Lyndsay Morrison, staff writer
November 25, 2010 — Snow that has been falling in Metro Vancouver, Greater Victoria and BC's Fraser Valley for the past couple of days is transitioning over to rain. A soggy weekend is expected for the region.
Winter arrived early this year in British Columbia, setting records along the way. On Thursday, both Vancouver and Victoria saw nearly 10 cm of snow, smashing records set back in 1985.
“A warm front that moved in from the Pacific is what helped to bring all of the snow,” says Brian Dillon, a meteorologist at The Weather Network.
The snow has lead to poor conditions on the roads and several accidents have been reported over the past couple of days. Flight delays in and out of Vancouver International Airport were also an issue.
Now, the snow is slowly starting to transition over to rain, which will persist through the weekend and is expected to create thick slush on the roads.
For many, this is the latest in a series of wintery events in southern BC. The province got a snowy surprise over the weekend, and it was accompanied by a bitterly cold blast of arctic air. Temperatures have plunged below the freezing mark right across the province. In many cases, cities are experiencing daytime highs more than 10 degrees below normal for this time of year. On Tuesday, the temperature in Vancouver dipped to a bone-chilling -9°C.
On Monday, strong winds knocked out power to more than 20,000 homes in the Fraser Valley, including Abbotsford, Chilliwack and Langley.
Meanwhile, another bout of snow blanketed Victoria on Monday. The conditions were bad enough to shut down some ferry routes between the islands. Schools were closed and buses were cancelled The city urged drivers to stay off the roads so that they could get them cleared. Police in Saanich received so many calls that they had to ask residents to stop calling 911 about the snow conditions.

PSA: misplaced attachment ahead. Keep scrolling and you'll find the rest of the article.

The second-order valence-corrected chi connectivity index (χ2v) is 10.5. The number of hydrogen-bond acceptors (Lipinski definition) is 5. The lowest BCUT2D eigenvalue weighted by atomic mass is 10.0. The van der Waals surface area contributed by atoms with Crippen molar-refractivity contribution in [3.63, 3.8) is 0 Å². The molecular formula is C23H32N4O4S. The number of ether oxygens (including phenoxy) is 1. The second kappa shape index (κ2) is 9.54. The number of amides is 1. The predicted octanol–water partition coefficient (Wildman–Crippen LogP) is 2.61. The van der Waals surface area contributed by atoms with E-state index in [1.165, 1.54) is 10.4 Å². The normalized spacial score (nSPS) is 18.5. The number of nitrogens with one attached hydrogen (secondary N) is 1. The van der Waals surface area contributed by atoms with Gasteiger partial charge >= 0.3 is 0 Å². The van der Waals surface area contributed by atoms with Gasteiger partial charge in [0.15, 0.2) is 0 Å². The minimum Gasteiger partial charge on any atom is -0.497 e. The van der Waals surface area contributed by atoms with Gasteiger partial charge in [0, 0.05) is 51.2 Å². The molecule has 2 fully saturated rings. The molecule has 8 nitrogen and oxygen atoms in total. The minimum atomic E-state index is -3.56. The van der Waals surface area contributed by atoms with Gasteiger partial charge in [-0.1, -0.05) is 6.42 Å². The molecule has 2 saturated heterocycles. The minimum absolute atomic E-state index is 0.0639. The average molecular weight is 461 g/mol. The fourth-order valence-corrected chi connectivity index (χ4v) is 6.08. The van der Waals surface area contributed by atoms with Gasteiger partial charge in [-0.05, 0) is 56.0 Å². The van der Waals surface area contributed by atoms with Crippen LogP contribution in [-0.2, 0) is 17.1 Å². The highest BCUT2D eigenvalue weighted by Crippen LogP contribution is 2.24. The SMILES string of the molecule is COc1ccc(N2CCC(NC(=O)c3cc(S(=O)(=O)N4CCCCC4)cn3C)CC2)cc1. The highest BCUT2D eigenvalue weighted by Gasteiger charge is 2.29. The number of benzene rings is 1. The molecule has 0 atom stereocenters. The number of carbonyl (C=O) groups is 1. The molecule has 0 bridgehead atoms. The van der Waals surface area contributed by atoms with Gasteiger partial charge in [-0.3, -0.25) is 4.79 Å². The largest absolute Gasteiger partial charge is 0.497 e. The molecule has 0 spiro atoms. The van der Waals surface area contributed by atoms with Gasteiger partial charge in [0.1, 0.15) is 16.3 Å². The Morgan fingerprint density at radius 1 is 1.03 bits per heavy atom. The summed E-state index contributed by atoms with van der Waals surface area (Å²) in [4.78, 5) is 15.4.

While it's looking and feeling like winter in parts of BC, it's even colder across the Prairies. Daytime highs are sitting in the minus 20's, and windchills are making it feel closer to minus 40.
Still, there is some good news in the long range forecast.
“Instead of that deep trough we've been seeing in the west, the jet stream will shift to a more zonal pattern,” says Dillon. “As a result, temperatures could climb back to seasonal through the weekend.”
To stay up-to-date on the weather in your area, head to our Canadian Cities Index. You can also tune into The Weather Network on TV. The National Forecast come sup at the top and bottom of each hour.
With files from Beverley Ann D'Cruz and Andrea Stockton